It’s 2021 — barely — and Black girls continue to receive mixed messages about what this country wants them to be. Black women were hailed on social media as the saviors of democracy, just as police handcuffed and pepper-sprayed a 9-year-old girl on the snowy streets of Rochester, N.Y. But rather than parse those mixed messages, the mothers and daughters we spoke to for our latest Hatch video want to carve out their own self-images as Black women.
Little Fires Everywhere actress Lexi Underwood, who co-produced this piece with SheKnows, told us, “I believe it’s necessary to amplify these kinds of conversations. As a Black girl with a Black mom, this is a topic I’m very passionate about.” Underwood references a tweet in the video that states, “A Black girl’s role isn’t to save a world that won’t protect her,” and points out the power in the sentiment. “We don’t exist to save you and it’s time to start shedding the idea that a Black woman is always going to save the day because that is simply not our job. This is an incredibly special project and I’m honored to have been a part of it.”
Mom Amber recalls the wounds of racism she received as a Black girl, saying, “Growing up in this country, as a Black woman, was full of what I call joy and sorrow.”
Charis, 12, Amber’s daughter adds, “I live in a world that doesn’t protect all people of all races.” Amber tells us she wants more for the next generation: “I want them to love their African heritage. I don’t want them to have to worry about if they’re presenting in a way that is acceptable to white people. I want them to be their full, Black, God-created selves.”
This is no easy feat, when even the very act of bringing a Black child into this world is fraught with danger. Lexi is joined by her mother, Stephanie, who gave some insight into her joy and sorrow of being a Black mom. “Health care is a challenge, even when I was pregnant with Lexi… It’s just a blessing that she is here. Because my voice wasn’t heard.”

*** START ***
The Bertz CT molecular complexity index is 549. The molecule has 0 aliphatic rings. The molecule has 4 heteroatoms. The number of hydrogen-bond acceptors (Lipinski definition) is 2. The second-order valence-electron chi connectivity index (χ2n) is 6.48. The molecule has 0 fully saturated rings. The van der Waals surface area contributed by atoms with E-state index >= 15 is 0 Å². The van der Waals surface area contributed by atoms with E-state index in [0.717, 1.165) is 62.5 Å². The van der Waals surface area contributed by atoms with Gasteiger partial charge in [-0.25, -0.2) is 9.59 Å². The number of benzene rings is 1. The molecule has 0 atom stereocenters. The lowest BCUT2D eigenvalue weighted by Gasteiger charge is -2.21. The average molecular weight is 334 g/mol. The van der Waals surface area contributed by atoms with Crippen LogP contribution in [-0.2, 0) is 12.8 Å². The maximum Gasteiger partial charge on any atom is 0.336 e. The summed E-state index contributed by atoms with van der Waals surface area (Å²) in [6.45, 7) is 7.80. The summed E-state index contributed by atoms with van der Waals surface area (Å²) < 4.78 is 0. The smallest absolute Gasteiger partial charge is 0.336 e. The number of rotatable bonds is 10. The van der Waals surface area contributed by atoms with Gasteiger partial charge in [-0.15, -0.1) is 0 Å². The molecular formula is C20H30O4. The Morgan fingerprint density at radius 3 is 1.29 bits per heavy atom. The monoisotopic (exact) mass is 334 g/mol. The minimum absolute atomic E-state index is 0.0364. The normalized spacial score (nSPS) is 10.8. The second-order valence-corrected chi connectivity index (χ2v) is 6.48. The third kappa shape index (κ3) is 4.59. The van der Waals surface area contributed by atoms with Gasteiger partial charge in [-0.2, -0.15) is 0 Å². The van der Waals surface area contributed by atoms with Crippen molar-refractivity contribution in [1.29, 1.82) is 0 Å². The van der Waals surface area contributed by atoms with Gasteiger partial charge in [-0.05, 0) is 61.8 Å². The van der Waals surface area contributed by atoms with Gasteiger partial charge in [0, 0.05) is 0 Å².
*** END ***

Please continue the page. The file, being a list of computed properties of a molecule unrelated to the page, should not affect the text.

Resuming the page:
No doubt, the girls of Generation Z have been on the receiving end of racism: from microaggressions to overt name-calling to the not-so-subtle differences in disciplinary rates in school. According to a recent analysis by The New York Times, Black girls are five times more likely than white girls to be suspended from school at least once, and seven times more likely to receive multiple out-of-school suspensions.
And yet the girls we spoke to are not letting that dim their pride and love of being Black.
“My favorite thing about being a Black person is everything,” Gabrielle, 15, says. “Black people are some of the strongest people that I’ve ever met in my entire life.”
While you watch these women and girls speak about their experiences, remember also that each of their experiences is unique. “At times I’ve been given the responsibility to speak for the entire Black community, which is not something that should happen,” Juno, 15, says of being the only Black voice in many rooms.
“My favorite thing about being a Black person is everything. Black people are some of the strongest people that I’ve ever met in my entire life.” — Gabrielle, 15
Amber goes further and reveals, “I never felt like I was less than, except for when I was in predominantly white spaces, and that’s when everything started to hit the fan — overt racism, being called a monkey, being told to go back to Africa, being called the N-word repeatedly as a child. Those are wounds that I still have the scars from to this day.”
Stephanie sums up her concern as a mother simply, as she looks at Lexi and tells her daughter, “You are such a bright light, and so part of my fear is that that negativity or that hatred, or just that misguided thought process will do something to diminish that brilliant shine.”